Two Kirkland police officers followed department policies and procedures when they roughly arrested a 14-year-old boy in a YMCA teen center, shoved the center’s director and threatened to use a Taser on another teenager this fall, according to a final report following an investigation of the arrest.
However, one officer’s use of profanity during the Sept. 5 arrest at the Kirkland Teen Union Building (KTUB) violated Kirkland Police Department policy, Chief Cherie Harris and City Manager Kurt Triplett said in a joint statement this month. The investigation also found that the second officer failed to correctly assist the first officer during the arrest, when he could have prevented a group from getting too close to his partner.
The investigation said the officers were not motivated by race. The two police officers are white, and the teenagers and program director are Black.
YMCA officials say the incident, which was captured on video by KTUB’s surveillance cameras, traumatized the staff and teens and undermined relations between police and youth. They plan to collaborate with the city of Kirkland to try to improve those relationships, especially between marginalized communities and the city’s law enforcement.
“On behalf of our staff, the young people we serve and Kirkland community members, we are troubled by the results of this investigation,” the YMCA of Greater Seattle said in a prepared statement. “While we are disappointed by the findings of the investigation, we must continue to speak up for the community we serve.”
Doug Miller, the officer who swore when he threatened to use a Taser and in response to the KTUB director, received verbal counseling. The incident will also be documented in his file, Kirkland police Lt. Rob Saloum said in an interview.
In the report, Harris wrote that the officer’s behavior was unacceptable.
“While those around him are reported to have been ‘loud’ in challenging the arrest and may have been using profanity, a police officer is expected to maintain professional decorum at all times,” Harris wrote.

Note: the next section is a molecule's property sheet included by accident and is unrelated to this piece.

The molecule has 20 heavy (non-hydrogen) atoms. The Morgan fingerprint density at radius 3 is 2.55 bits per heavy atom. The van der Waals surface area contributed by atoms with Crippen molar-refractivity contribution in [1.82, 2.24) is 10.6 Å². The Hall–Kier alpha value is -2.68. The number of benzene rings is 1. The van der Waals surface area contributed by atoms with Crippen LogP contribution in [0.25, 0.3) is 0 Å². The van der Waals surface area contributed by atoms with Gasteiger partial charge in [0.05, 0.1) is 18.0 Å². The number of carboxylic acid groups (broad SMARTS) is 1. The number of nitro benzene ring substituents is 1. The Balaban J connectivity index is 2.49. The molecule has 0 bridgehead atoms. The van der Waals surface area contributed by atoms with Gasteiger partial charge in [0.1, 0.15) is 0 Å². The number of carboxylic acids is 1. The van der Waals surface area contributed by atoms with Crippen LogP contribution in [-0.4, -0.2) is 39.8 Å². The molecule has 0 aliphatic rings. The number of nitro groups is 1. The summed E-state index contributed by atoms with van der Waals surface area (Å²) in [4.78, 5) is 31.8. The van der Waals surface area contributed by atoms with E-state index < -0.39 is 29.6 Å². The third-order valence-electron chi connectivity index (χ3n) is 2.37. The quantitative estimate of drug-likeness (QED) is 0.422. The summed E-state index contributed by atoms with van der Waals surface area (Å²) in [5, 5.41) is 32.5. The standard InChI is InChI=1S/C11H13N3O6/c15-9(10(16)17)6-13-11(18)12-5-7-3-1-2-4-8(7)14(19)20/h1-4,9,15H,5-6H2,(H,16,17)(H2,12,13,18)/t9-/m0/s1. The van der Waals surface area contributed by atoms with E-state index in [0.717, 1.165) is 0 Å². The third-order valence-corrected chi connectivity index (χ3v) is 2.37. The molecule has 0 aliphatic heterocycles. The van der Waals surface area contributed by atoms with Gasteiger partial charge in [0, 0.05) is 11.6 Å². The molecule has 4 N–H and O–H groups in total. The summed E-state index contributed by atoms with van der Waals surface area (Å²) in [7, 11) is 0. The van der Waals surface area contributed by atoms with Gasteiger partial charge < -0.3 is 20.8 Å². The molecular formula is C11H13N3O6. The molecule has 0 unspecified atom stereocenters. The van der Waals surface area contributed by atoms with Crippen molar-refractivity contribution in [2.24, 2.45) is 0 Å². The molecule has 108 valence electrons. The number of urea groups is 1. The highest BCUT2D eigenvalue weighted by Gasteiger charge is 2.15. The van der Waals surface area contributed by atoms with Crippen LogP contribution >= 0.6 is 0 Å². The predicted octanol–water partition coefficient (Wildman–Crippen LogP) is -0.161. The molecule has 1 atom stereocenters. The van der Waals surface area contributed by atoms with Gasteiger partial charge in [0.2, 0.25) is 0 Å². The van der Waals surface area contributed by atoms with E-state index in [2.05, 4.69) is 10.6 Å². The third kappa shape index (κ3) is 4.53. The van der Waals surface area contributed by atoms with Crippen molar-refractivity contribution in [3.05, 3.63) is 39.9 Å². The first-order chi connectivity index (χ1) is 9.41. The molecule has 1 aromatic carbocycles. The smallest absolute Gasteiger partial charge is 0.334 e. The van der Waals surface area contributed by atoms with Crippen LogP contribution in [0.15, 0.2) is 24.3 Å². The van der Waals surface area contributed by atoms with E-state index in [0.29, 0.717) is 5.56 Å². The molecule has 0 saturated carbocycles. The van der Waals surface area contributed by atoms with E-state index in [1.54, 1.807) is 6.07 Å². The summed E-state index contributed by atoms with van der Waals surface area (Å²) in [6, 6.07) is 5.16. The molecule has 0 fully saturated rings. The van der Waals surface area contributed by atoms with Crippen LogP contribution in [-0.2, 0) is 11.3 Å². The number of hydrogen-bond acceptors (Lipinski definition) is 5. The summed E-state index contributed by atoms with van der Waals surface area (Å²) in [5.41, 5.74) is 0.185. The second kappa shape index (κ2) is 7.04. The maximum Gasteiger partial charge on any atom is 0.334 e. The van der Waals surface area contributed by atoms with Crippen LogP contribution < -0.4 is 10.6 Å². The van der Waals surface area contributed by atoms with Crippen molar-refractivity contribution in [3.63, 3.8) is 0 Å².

He had not been disciplined previously nor received any citizen complaints, according to the report. Neither he nor the second officer, Randy Rogers, could be reached for comment Thursday.
The September arrest occurred as police officers responded to several 911 calls involving a group of teens who allegedly trespassed at Juanita High School and were chased off by a school resource officer. The police department said there were multiple 911 calls from the neighborhood reporting vandalism and theft, including one where a youth stole a tip jar at Taco Del Mar. One of the boys, the 14-year-old, was seen going into KTUB by someone whose package was stolen, the department said.
Miller and Rogers were let into the building by someone who was holding the door open for another person, then told a KTUB intern that “they were looking for a suspect who they had probable cause to arrest and asked if there were kids inside,” according to the report. An officer reported he saw the teen suspected of stealing a package, told him he was under arrest and took hold of his elbows. The teen, according to police, attempted to flee. The officer flung the teen to the ground, put his knee on his head and handcuffed him, video of the arrest shows.
Program Director Antoine Jackson arrived, identified himself as the director and asked what was happening. Jackson told the officers that he needed information before they could take the boy out of the facility, according to his statement, outlined in the report. The officer then pushed him and said “I don’t give a (profanity) who you are.”
The department didn’t object to the officer pushing Jackson but did to his use of swear words.
Other youth and Jackson followed the officer, who then pulled out his Taser and said “I’m going to (expletive) taze you if you don’t back up.” He then exited the building with the arrested teen.
The 14-year-old was charged with third-degree theft of the package, which had contents worth about $20, according to the report.